The Flanders Field American Cemetery and Memorial in Belgium occupies a 6.2-acre site. Masses of graceful trees and shrubbery frame the burial area and screen it from passing traffic. At the ends of the paths leading to three of the corners of the cemetery are circular retreats, with benches and urns. At this peaceful site rest 368 of our military dead, most of whom gave their lives in liberating the soil of Belgium in World War I. Their headstones are aligned in four symmetrical areas around the white stone chapel that stands in the center of the cemetery.
The altar inside the chapel is made of black and white Grand Antique marble with draped flags on each side; above it is a crusader's sword outlined in gold. The chapel furniture is made of carved oak, stained black with white veining to harmonize with the altar; 43 names are inscribed on the Walls of the Missing. Rosettes mark the names of those since recovered and identified.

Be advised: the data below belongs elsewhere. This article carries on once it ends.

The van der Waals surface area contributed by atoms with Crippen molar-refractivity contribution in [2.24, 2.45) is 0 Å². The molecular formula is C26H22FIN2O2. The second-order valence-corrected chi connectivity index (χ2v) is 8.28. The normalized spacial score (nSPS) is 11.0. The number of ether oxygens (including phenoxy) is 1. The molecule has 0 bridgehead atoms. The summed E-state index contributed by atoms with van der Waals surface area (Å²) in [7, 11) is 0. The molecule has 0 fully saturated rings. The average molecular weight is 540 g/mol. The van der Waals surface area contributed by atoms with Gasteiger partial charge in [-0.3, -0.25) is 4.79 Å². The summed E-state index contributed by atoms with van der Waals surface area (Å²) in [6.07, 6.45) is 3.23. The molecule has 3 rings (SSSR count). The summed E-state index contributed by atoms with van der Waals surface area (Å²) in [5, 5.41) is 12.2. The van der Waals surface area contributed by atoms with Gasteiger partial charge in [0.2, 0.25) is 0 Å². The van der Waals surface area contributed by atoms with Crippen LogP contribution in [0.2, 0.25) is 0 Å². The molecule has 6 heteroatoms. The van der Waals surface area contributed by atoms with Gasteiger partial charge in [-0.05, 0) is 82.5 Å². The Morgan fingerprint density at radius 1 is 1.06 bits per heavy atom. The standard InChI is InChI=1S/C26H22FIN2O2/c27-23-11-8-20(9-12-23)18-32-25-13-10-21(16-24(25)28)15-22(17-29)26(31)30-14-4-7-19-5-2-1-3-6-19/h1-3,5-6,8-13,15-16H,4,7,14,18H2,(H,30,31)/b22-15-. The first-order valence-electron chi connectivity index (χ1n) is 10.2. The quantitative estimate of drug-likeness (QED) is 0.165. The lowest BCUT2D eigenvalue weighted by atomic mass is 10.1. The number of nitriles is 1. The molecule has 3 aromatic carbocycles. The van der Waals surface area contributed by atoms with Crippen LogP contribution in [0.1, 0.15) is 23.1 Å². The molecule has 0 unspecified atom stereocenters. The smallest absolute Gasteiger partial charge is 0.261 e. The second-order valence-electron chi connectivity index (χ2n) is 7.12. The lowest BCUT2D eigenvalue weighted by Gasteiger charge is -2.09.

The cemetery is open daily to the public from 9 a.m. to 5 p.m., except December 25 and January 1. It is open on host country holidays. When the cemetery is open to the public, a staff member is on duty in the visitor building to answer questions and escort relatives to grave and memorial sites.
Flanders Field American Cemetery lies on the southeast edge of the town of Waregem, Belgium, along the Lille-Gent Autoroute E-17. It is located 175 miles north of Paris and 52 miles west of Brussels. The cemetery is within 44 miles of Brugge, Belgium and 22 miles of Gent, Belgium. Waregem may be reached by train from Brussels via Gent in approximately one hour; from Paris via Rijsel and Kortrijk in about five hours, and via Brussels and Gent in about five and a half hours. Taxi service is available from the train station in Waregem.